It’s a controversial case that pits the privacy of Internet users against intellectual property rights of music companies and legal observers are waiting with bated breath for its outcome.
Those who expected that ruling to come last week were disappointed. Instead, last Wednesday, the Ontario Federal Court of Appeal declined to pass judgment in a music file sharing case, BMG Canada vs. John Doe. The Canadian Recording Industry Association (CRIA) was asking that the names of 29 users who swapped music files over peer-to-peer networks be disclosed by five Internet service providers (ISPs).
The five ISPs include Bell Sympatico, Rogers Communications Inc., Shaw Communications Inc., Telus Corp., and Videotron Ltd.
In March 2004, the case was heard and thrown out by the trial court, which criticized CRIA’s evidence.
Hearing the appeal on the case, Justices Edgar Sexton, C.J. Richard, and Marc Noel reserved judgment on granting a court order asking ISPs to disclose the identity of the 29 subscribers, according to Ottawa-based Canadian Internet Policy and Public Interest Clinic (CIPPIC).
The protection of personal information is guaranteed under the Personal Information Protection and Electronic Documents Act (PIPEDA).
CIPPIC legal counsel David Fewer said this issue amounts to “piercing the privacy” of the Internet user. His organization has intervened in the case, presenting arguments based on public interest and copyright law.
Given the extraordinary nature of the order being sought, and the weakness of CRIA’s evidence, the court would have to be satisfied there is a very good case before it could grant the order, Fewer said.
He said it is not known when the Appeals Court will make the decision, but guessed it would not take long, given the high profile nature of the case. “Although the context is music downloading, this case is primarily about privacy. We should be very careful about the circumstances in which we allow disclosure of online identities,” Fewer said.
The court’s decision would define circumstances under which ISPs would be required to disclose identities of subscribers for private litigation, said Fewer.
However, he added, it must identify what kind of evidence it would require to order such a disclosure. “Do we have to show that (CRIA) has a strong case, or are we satisfied that all CRIA has to do is go to court, prove whether or not there is infringement, and get the identities of these individuals?”
CIPPIC argued that to get a court order, CRIA must have strong and reliable evidence, be able to show the court it has properly identified the defendants, and that there is a breach.
Fewer said based on evidence presented by CRIA, the unknown defendants were identified by pseudonyms used while swapping files. These pseudonyms were matched with corresponding IP addresses, which ISPs assign to each subscriber.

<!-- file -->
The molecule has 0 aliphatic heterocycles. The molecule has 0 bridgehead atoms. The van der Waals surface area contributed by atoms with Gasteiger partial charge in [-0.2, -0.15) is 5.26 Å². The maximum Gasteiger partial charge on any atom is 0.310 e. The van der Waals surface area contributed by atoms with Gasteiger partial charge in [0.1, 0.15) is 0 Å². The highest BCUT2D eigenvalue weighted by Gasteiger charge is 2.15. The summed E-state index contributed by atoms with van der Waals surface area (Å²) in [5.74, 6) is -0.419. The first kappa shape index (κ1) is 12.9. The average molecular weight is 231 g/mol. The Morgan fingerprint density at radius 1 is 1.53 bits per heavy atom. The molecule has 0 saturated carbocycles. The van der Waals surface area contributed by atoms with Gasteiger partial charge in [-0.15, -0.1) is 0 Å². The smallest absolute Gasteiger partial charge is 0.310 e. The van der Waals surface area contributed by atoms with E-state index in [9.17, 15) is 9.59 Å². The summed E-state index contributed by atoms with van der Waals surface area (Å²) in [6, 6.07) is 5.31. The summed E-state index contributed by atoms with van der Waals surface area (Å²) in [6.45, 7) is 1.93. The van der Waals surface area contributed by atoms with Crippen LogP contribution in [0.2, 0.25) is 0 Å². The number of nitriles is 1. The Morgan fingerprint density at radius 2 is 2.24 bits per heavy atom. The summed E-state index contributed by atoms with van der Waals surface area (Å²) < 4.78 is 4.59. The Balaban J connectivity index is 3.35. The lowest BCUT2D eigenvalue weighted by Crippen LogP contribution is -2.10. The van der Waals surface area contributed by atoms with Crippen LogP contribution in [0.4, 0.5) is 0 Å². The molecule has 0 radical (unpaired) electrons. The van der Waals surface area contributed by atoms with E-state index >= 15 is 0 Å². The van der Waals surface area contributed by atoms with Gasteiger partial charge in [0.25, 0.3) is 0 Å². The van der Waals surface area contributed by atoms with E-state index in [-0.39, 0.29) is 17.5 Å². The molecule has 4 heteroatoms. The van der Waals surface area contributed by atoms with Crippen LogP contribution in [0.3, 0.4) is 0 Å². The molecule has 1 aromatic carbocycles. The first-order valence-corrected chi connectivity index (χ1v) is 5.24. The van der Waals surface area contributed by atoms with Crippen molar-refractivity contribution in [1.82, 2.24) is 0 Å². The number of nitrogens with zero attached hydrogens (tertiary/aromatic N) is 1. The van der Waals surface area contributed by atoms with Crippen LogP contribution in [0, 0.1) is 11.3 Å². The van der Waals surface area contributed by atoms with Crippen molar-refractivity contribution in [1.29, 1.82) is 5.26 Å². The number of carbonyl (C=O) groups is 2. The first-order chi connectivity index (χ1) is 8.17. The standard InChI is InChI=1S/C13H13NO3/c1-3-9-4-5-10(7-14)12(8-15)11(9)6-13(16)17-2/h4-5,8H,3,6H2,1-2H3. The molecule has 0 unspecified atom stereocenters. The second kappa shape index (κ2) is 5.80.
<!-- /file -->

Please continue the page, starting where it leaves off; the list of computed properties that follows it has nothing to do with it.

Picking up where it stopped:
However, the Ottawa lawyer said CRIA was not able to vouch for the reliability of the source of the IP addresses. He added that when the recording companies first went to the ISPs, some of the IP addresses did not match any of its subscribers.
“The problem is CRIA did a very bad job on their evidence. The person who swore the evidence was not even the one who did the identification. There is a real [reliability] problem,” Fewer said.
He said the risk with unreliable evidence is that it may lead to defendants being falsely identified.
Even a single number incorrectly keyed would wrongly identify a defendant, he noted. That is why the court has to be satisfied that evidence is failsafe before it gives this kind of extraordinary order, Fewer said.
CRIA president Graham Henderson, however, countered CIPPIC’s position on the reliability of CRIA’s evidence. He said out of the 29 IP addresses presented, the ISPs matched 27 of them.
“If CIPPIC was right, then computer-generated documents of almost any kind would be unreliable. We live in a digital world, we know that computer-generated documents are reliable and we know that they are relied on in court all the time,” Henderson said.
Contradicting CIPPIC’s argument that the case is of an “extraordinary nature”, the CRIA chief said similar cases are being brought to court in other countries such as Japan, Australia, Norway, France and Denmark.
In these countries, evidence similar to what CRIA has presented are brought before the courts, which then issue an order to get the names of the alleged violators from the ISPs, said Henderson.
He said a Videotron executive has said in court that the process of matching the IP addresses was easy, cheap and could be done in a day.
Henderson also stressed that CRIA is after the big volume swappers. “We are not talking about small potatoes here, we are talking about people who would put out (between) 3,000 to 5000 tracks, (which is) about 300 CDs.”
Under Canadian law, statutory damage for copyright infringement is $500 for each instance of violation.